Two books have recently been published about two influential women in journalism. James McGrath Morris’ biography of Ethel Payne has been published by Amistad, and John Norris’ biography of Mary McGrory is available from Viking today.*
It was quite interesting to read these women’s biographies more or less side by side. Both were formidable women, overcoming quite a few roadblocks to become the skillful and prominent journalists that they were.
I knew some of McGrory’s writing before reading about her. Her columns were filled with sharp observations, which made her reporting often very personal. Plus I’ve lived through a good part of the events she wrote about, so the behind-the-scenes anecdotes in this book were entertaining and informative. I had not been fully aware of exactly how groundbreaking her career was, so I am glad that the gaps are now filled. She could certainly put fear in people—often for good reason.
Ethel Payne was a completely new name to me, which is a shame, because her life is fascinating. Never mind that she made a career in a field dominated by men… she started her career when the civil rights era was in its infancy. In many cases, black and white were still segregated when she began her reporting; there were places she simply could not go (like the Press Club in Washington, DC). Presidents were not often prepared for her civil-rights-related questions when she attended their press conferences, which only made her more determined to keep asking them.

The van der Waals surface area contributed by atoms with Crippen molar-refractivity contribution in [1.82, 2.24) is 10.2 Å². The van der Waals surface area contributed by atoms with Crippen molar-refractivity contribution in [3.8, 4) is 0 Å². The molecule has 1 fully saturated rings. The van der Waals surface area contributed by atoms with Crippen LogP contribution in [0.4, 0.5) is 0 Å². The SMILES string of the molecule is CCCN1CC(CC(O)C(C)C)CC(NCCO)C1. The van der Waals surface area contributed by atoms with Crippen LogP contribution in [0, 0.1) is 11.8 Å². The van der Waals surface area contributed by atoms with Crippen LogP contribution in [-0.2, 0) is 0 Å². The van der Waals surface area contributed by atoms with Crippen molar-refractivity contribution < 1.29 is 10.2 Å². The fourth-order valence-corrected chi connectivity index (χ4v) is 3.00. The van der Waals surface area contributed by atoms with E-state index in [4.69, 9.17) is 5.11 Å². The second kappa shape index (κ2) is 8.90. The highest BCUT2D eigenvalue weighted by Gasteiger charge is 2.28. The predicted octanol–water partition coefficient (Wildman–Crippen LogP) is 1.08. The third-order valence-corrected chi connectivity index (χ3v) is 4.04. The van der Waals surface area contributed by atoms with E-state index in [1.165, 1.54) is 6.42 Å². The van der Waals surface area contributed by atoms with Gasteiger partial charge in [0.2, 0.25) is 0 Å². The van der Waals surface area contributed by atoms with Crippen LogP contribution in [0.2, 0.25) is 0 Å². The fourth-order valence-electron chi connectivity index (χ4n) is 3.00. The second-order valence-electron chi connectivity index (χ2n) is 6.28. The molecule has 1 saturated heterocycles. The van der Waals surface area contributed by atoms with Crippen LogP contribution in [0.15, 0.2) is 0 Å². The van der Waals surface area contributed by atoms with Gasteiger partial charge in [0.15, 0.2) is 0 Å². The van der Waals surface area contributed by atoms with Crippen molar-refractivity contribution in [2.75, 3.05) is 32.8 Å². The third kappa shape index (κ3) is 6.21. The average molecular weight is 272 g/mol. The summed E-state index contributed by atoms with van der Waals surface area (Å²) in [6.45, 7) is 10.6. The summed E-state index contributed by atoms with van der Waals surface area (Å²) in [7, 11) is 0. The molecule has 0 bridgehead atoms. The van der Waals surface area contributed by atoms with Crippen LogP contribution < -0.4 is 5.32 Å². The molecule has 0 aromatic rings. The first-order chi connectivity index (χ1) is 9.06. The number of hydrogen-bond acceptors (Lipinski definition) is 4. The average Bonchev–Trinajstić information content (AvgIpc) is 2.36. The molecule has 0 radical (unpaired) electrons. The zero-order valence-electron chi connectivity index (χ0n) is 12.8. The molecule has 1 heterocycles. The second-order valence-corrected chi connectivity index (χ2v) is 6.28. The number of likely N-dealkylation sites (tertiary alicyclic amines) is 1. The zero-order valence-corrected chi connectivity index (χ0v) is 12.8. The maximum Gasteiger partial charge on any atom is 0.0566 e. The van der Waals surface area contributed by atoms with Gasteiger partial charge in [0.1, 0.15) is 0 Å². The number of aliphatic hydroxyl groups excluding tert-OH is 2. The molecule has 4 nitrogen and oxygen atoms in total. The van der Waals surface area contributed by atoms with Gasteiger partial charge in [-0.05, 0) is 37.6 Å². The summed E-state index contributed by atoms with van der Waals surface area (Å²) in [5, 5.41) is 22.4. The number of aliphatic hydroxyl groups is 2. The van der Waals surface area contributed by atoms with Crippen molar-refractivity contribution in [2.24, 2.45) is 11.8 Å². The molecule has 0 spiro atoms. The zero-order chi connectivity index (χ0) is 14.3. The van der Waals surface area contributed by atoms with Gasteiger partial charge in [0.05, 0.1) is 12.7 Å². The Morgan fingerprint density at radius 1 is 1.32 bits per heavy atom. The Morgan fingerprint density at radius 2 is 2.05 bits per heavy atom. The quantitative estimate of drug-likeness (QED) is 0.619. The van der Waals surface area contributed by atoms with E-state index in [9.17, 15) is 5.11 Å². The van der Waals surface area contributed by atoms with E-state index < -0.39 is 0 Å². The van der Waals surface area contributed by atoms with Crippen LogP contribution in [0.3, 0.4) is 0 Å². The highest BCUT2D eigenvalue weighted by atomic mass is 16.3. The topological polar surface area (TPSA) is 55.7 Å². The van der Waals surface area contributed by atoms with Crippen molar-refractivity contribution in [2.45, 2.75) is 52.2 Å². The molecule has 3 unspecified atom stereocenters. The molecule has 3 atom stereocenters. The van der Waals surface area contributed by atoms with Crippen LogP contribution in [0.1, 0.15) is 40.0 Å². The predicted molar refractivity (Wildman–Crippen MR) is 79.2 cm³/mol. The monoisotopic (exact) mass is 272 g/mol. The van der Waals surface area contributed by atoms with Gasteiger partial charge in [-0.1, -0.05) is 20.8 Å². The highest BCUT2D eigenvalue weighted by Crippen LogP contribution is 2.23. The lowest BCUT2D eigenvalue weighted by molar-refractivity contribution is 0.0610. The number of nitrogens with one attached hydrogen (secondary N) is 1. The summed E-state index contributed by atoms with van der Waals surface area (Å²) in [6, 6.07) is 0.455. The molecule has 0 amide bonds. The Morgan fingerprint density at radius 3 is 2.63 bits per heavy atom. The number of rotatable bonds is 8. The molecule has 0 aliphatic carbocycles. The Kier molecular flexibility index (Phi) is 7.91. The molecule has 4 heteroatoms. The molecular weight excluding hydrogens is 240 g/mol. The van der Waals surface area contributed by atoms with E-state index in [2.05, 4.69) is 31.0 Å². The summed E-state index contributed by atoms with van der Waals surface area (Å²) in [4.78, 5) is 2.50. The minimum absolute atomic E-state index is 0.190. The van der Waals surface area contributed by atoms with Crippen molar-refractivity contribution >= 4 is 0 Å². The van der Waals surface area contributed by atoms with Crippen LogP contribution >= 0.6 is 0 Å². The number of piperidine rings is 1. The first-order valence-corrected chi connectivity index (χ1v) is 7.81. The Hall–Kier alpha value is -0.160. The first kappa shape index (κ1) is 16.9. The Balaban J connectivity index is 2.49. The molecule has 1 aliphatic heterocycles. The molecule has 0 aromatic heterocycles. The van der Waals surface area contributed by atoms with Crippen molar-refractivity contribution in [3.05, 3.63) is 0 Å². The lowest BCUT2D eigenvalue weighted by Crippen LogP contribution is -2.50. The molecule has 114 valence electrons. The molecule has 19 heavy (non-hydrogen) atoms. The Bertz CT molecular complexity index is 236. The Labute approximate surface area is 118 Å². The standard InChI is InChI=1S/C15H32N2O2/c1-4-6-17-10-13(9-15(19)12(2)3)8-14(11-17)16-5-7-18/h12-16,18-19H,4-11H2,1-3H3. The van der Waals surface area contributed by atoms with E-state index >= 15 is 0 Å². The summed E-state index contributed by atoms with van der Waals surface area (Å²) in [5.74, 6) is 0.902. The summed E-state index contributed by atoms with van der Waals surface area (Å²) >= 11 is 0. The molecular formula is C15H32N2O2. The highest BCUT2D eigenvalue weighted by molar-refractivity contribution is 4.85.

Both women faced obstacles when they first set out. Ethel Payne really wanted to be a lawyer, but this was not an option for a black woman during the 1920s and 1930s, when 7 out of 10 black women worked as domestic servants. It was her social activism that got her a job at the Chicago Defender, which ultimately sent her to Washington as its correspondent. Mary McGrory wrote book reviews for a decade before her employers decided to send her to the Army–McCarthy hearings, bluntly asking her first how likely she was to “run off and have babies.”
Yet both women broke through the barriers they faced. Ethel Payne received one of the pens Lyndon B. Johnson used to sign the Civil Rights Act. Mary McGrory became the first woman to receive a Pulitzer Prize for her reporting. Both women come alive in these books, which are both worth reading.
While I found Norris’ biography of McGrory a little easier to read overall, I truly enjoyed the unique look at the Civil Rights movement that Morris’ biography of Ethel Payne offers its reader. It is a personal, on-the-ground perspective that has been missing from my reading up until now.
*I received copies of these books from the publishers.